Hello. How are you? I’m doing really well, but I’m a little sick of your popular single, Hello. I’m a longtime fan of yours — we’ve chased pavements together and even set fire to the rain (which I never thought was scientifically possible until I heard your song). I love your music. But the overall message of Hello is a little unhealthy, no? If no one is picking up, maybe it’s time to stop calling. Thanks!
Your Fan and Disgruntled Blogger, Valerie
If you can’t tell, I’m not a fan of Adele’s incredibly popular new song, Hello. Don’t get me wrong. Her voice is as beautiful as ever, and the song is certainly catchy. It’s the message I’m concerned with.
For those of you who don’t listen to the radio or aren’t familiar with Adele’s music, Hello tells the story of a person who is still heartbroken years after the relationship ended. She continues to reach out to her ex to apologize for the things she has done to hurt him (she “must have called a thousand times”), but he never picks up the phone.
What alarms me is the number of people who really seem to relate to Adele in this song. Don’t get me wrong – I completely agree that breakups suck, and I know that people deal with them in different ways – but when you want to get over someone, calling them constantly is not the way to do it.
There’s a lot of passive aggression in the lyrics of this song, regarding the fact that her ex is no longer torn up over whatever she did to wrong him in the past. In my experience, time and distance are the best ways to get over someone, and continuously reaching out to that person will only set one or both of you back in the healing process.
It comes back to a few age-old questions: Can we create closure while keeping our exes in our lives, or will this only create more heartache? Is it better to talk to them periodically, or completely shut them out?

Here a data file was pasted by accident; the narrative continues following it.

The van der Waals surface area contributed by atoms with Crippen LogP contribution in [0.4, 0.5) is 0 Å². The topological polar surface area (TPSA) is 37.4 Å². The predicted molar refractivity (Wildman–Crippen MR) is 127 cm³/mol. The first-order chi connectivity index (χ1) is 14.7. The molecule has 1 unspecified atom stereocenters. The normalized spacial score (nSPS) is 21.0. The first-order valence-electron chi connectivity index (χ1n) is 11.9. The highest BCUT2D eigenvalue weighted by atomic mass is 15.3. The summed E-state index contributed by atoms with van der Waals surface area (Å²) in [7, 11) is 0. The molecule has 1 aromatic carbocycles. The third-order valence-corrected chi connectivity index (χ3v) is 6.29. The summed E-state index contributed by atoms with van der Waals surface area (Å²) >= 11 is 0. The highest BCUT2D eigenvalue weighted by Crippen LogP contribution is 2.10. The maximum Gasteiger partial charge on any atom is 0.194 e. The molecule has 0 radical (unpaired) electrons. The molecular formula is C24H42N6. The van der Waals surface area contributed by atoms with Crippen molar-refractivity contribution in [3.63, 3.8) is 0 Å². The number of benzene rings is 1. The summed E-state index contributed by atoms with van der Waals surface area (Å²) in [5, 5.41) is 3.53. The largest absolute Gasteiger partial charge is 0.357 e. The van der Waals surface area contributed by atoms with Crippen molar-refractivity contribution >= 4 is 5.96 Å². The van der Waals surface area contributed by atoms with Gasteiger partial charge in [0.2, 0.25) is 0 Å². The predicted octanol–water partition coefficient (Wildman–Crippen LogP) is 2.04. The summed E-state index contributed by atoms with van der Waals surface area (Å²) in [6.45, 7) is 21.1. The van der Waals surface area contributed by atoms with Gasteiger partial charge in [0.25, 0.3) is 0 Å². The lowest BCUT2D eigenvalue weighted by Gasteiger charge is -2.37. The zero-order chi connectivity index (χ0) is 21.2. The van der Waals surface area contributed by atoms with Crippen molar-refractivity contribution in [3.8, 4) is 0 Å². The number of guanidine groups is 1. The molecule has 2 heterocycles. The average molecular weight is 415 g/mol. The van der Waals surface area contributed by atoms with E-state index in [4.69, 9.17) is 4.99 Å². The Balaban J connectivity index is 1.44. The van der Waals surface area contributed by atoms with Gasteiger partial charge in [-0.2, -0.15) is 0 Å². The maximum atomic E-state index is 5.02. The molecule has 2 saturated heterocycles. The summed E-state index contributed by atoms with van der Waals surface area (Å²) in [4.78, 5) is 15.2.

I’ve been in both situations, as both the heartbreaker and the heartbroken, and closure hasn’t always been possible. I’ve had exes who tried to contact me multiple times after the relationship was over in order to reconcile in some way and apologize for wrongdoings, but at that point I had either moved on or was in the process of moving on, so meeting up with them for coffee wasn’t going to do me any good. While in some situations it’s okay to remain friends with an ex, I also don’t see the point in trying to rekindle old flames when things didn’t work out the first time.
On the flip side, one of my exes completely vanished after our breakup, and as difficult as that was for me in the moment, the lack of communication made the breakup that much easier to get over. It was like ripping off a Band-Aid — the pain was immediate and intense, but then it went away and I moved on. If he had started reaching out to me to say “hello from the other side” a la Adele, it would have been a lot harder to get over the whole ordeal. Instead, the disappearance was a blessing in disguise because it gave me a healthy dose of reality.
Closure comes in many forms, but sometimes a lack of closure has its own way of closing a chapter in your life. Adele’s narrator calls her ex under the pretense of closure, possibly without realizing that her call could open up a whole lot of wounds for him. The song is a one-sided conversation of which I’ve been on the receiving end one too many times, and it’s ultimately never particularly helpful for either party.
Friends, readers, and Adele: Stop calling your exes. If you’ve done something wrong, use the lessons you’ve learned to find ways to better yourself for the next relationship, and let your exes do the same thing.